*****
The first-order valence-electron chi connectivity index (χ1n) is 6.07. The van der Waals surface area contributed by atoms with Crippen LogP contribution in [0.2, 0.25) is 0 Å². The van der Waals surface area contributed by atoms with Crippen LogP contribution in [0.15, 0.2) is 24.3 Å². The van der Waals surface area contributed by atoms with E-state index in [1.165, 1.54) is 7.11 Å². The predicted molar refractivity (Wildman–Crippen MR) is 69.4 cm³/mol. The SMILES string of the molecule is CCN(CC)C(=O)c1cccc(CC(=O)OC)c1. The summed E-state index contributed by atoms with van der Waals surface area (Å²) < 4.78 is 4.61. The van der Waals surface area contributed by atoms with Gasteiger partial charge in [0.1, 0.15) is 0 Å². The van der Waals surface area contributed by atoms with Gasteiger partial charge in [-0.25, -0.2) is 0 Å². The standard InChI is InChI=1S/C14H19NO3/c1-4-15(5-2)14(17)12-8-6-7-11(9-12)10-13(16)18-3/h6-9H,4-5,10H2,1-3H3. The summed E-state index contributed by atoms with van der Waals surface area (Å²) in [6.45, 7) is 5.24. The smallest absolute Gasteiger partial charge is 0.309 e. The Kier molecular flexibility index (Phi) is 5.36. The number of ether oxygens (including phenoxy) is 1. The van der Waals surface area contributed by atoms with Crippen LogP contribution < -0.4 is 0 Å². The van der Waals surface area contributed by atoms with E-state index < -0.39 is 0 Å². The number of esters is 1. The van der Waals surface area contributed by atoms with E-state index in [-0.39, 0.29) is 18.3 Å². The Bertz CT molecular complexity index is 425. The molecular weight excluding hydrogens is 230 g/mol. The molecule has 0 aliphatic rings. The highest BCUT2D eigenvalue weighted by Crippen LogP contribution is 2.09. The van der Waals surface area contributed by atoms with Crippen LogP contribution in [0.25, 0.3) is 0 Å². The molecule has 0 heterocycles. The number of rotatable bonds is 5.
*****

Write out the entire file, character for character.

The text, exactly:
The first-order valence-electron chi connectivity index (χ1n) is 6.07. The van der Waals surface area contributed by atoms with Crippen LogP contribution in [0.2, 0.25) is 0 Å². The van der Waals surface area contributed by atoms with Crippen LogP contribution in [0.15, 0.2) is 24.3 Å². The van der Waals surface area contributed by atoms with E-state index in [1.165, 1.54) is 7.11 Å². The predicted molar refractivity (Wildman–Crippen MR) is 69.4 cm³/mol. The SMILES string of the molecule is CCN(CC)C(=O)c1cccc(CC(=O)OC)c1. The summed E-state index contributed by atoms with van der Waals surface area (Å²) < 4.78 is 4.61. The van der Waals surface area contributed by atoms with Gasteiger partial charge in [0.1, 0.15) is 0 Å². The van der Waals surface area contributed by atoms with Gasteiger partial charge in [-0.25, -0.2) is 0 Å². The standard InChI is InChI=1S/C14H19NO3/c1-4-15(5-2)14(17)12-8-6-7-11(9-12)10-13(16)18-3/h6-9H,4-5,10H2,1-3H3. The summed E-state index contributed by atoms with van der Waals surface area (Å²) in [6.45, 7) is 5.24. The smallest absolute Gasteiger partial charge is 0.309 e. The Kier molecular flexibility index (Phi) is 5.36. The number of ether oxygens (including phenoxy) is 1. The van der Waals surface area contributed by atoms with Crippen LogP contribution < -0.4 is 0 Å². The van der Waals surface area contributed by atoms with E-state index < -0.39 is 0 Å². The number of esters is 1. The van der Waals surface area contributed by atoms with E-state index in [-0.39, 0.29) is 18.3 Å². The Bertz CT molecular complexity index is 425. The molecular weight excluding hydrogens is 230 g/mol. The molecule has 0 aliphatic rings. The highest BCUT2D eigenvalue weighted by Crippen LogP contribution is 2.09. The van der Waals surface area contributed by atoms with Crippen LogP contribution in [0.25, 0.3) is 0 Å². The molecule has 0 heterocycles. The number of rotatable bonds is 5.